Sunny and warm here.  Ah, Colorado!

      Happy 80th Birthday to Gene Morgan!

      Here’s Dave’s Dad, Gene, and his Mom, Lorna, at Emily’s college graduation–all smiles.   


      Sing a new song,


      Turkey Taco Soup or Sneak Peak at Blue Cheese Biscuits with Steak

      Easy, healthy and truly yummy, as a good friend would say

      I’m sure this could have a better name. 

      Sometimes people ask how I name recipes and my answer is always the same, “It must say what it is.” 

      Do I want catchy names?  Yes.
      I just seldom use them.  How about Taco Trouble Soup?  Tonza Turkey Soup? 

      Of course, as a working cook  of sorts, the recipe must also be FINDABLE IN WORD DOCUMENTS.  You could think about that and come up with wonderful storage ideas for people who cook on multiple levels and must maintain articles, recipes, photographs and so on.

      This could be Turkey Chili Soup  or Taco Soup (of which there are many) or Turkey Vegetable Chili–etc., but it’s very soupy and it tastes like tacos.  Without the gazillion calories of the tortillas.  Without the cheese (though you could add that at the end, if you’d like.)  And it’s quick.
      This hot bowl of fuel fulfills the black bean, onion and tomato portion of my series on meals or dishes including the “12 best foods,”

      1. Broccoli
      2. Black beans
      3. Tomatoes
      4. Salmon
      5. Soy
      6. Sweet potatoes
      7. Oats
      8. Onions
      9. Blueberries
      10. Walnuts
      11. Spinach
      12. Chocolate

        Nearly everyone I talk to about food just wants things fast.  I like everything at Alyce-speed.  I don’t like to rush; I don’t think it’s worth while.  If I don’t have time to cook, I always can have an omelet or grab a piece of cheese and an apple.  But, hey, I hear you.  I hear everyone who works,  everyone who has kids, everyone who just wants time to veg and I don’t mean eating them in the kitchen.  So, for all my students, friends and family hard-pressed for time, here’s something scrumptious that makes a ton (save some little containers for lunch) and can be frozen in batches.  So you can skip cooking next Saturday, too.  See below….  (For more really quick recipes, check out my recipe page –link at right and below–some are labled “Dinner Now!”)
      Frozen Soup in the Crock-pot:  Place your container of frozen soup (or stew or casserole) upside down in the sink and turn on the hot water over it for a minute or two.  Dump that container into the crock-pot; add a 1/4 c water to the bottom, cover and turn on low.  Dinner that night is on the way.   You will have a hot and ready meal by late afternoon.  (Make sure you freeze your meals in containers that will easily turn out into your crock-pot.  This is worth buying a couple of extra containers just for this very purpose.)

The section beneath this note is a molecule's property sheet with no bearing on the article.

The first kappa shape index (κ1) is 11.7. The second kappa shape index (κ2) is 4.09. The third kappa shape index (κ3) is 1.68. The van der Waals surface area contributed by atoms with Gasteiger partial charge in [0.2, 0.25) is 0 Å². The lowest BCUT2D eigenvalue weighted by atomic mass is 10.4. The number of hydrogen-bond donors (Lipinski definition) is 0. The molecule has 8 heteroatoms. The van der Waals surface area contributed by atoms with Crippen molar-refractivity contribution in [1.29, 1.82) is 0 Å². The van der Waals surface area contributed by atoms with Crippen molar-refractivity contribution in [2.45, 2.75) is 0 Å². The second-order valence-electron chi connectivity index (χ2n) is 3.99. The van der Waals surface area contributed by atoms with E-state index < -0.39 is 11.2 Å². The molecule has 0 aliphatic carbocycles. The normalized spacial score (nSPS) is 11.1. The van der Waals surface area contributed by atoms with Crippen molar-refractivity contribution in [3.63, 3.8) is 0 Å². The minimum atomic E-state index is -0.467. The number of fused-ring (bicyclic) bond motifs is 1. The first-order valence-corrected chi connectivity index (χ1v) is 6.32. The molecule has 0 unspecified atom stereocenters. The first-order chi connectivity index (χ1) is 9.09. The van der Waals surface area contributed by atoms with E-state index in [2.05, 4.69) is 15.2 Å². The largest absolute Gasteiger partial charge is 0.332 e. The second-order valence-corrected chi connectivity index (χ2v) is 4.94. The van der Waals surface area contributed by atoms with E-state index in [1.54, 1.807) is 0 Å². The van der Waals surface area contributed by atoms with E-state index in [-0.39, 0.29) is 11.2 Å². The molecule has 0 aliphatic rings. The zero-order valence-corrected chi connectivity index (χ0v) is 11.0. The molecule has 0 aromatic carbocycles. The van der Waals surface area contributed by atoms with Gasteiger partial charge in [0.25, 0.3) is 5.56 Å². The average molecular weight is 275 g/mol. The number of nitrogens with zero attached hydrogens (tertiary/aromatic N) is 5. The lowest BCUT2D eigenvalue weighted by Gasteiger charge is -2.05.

Turkey Taco Soup  serves 6-8 generously

      Note:  These ingredients can be changed to suit your tastes or what’s in your cupboard.  The ingredient police will not arrive if you change what goes into this soup.  Add corn if you like.  Use no rice at all.  Cut down on seasonings.  Add canned chile peppers or roasted red peppers.   Leave out the zucchini.  Add a bag of mixed frozen veg.   Drop in a little Tabasco sauce or let a big jalapeno cook whole in the pot. Get in there and cook, honey.

      1T olive oil
      3 slices bacon chopped into 1″ pieces (optional)
      1 large onion chopped
      1/2 green pepper, chopped
      3 garlic cloves, minced
      1# ground turkey breast
      1t freshly ground black pepper
      2 t kosher salt
      1T ea dried basil and oregano (or 1T Herbes de Provence)
      2-4T chili power  to taste (You can make your own or I like Chili 3000 from Penzey’s–Spice Islands is next)
      1/4 t ground cayenne pepper, opt.
      1 28 oz can chopped tomatoes (no salt)
      1 6oz can tomato paste
      2 c salsa
      1 zucchini, chopped into 1/2″ pieces
      1 yellow squash, chopped into 1/2″ pieces
      1 c red wine or water
      2 c low-sodium chicken broth or water
      1/4 c raw rice or use 1 c cooked rice or cooked small pasta (if cooked, add later)
      1 can no-salt black -or pinto- beans (if you use regular ones, rinse and drain)
      2T Dijon-style mustard (like Grey Poupon)

      Toppings: 2 ripe avocados, chopped; 2 Roma tomatoes, chopped; 2 c shredded lettuce; 1 c grated Cheddar, 1 c crushed tortilla chips-can use any, all or none


      1. Heat the olive oil over medium heat and brown the chopped bacon in it.  Remove bacon and reserve to add in a little while.  Add onions, green peppers, garlic and turkey breast.  Cook, stirring often, until turkey breast is done and no pink remains. 
      2. Add seasonings:  salt, pepper, basil, oregano, chili powder, cayenne.  Cook 1-2 minutes, stirring.
      3.  Taste and adjust seasonings; they should be very strong and bright!  Add tomatoes, tomato paste, salsa, water/broth/wine and uncooked rice if you’re using.  Bring to a boil and reduce heat to a simmer.
      4. Let cook about ten minutes, stirring occasionally.  Add zucchini, yellow squash, canned beans, Dijon-style mustard and cooked rice or pasta if you’re using that.
      5. Let simmer until all vegetables (and rice if you’re cooking it) are tender, about another 10 minutes.  Add reserved bacon and stir.  Taste; adjust seasonings and serve hot with toppings if you choose.

      Around the ‘Hood +Two-Dog Kitchen

      Why didn’t anyone tell me to read THE TIME TRAVELER’S WIFE?  I couldn’t put it down.  I ran into June at Costco and she, omnivorous she, had read it and seen the movie–which she didn’t think anyone would understand if they hadn’t read the book.  Often the case, I think.

      We watched “The American” with George Clooney.  Well done, slow-moving, sadly violent and just sad.  How many people are that lonely in our world…and why?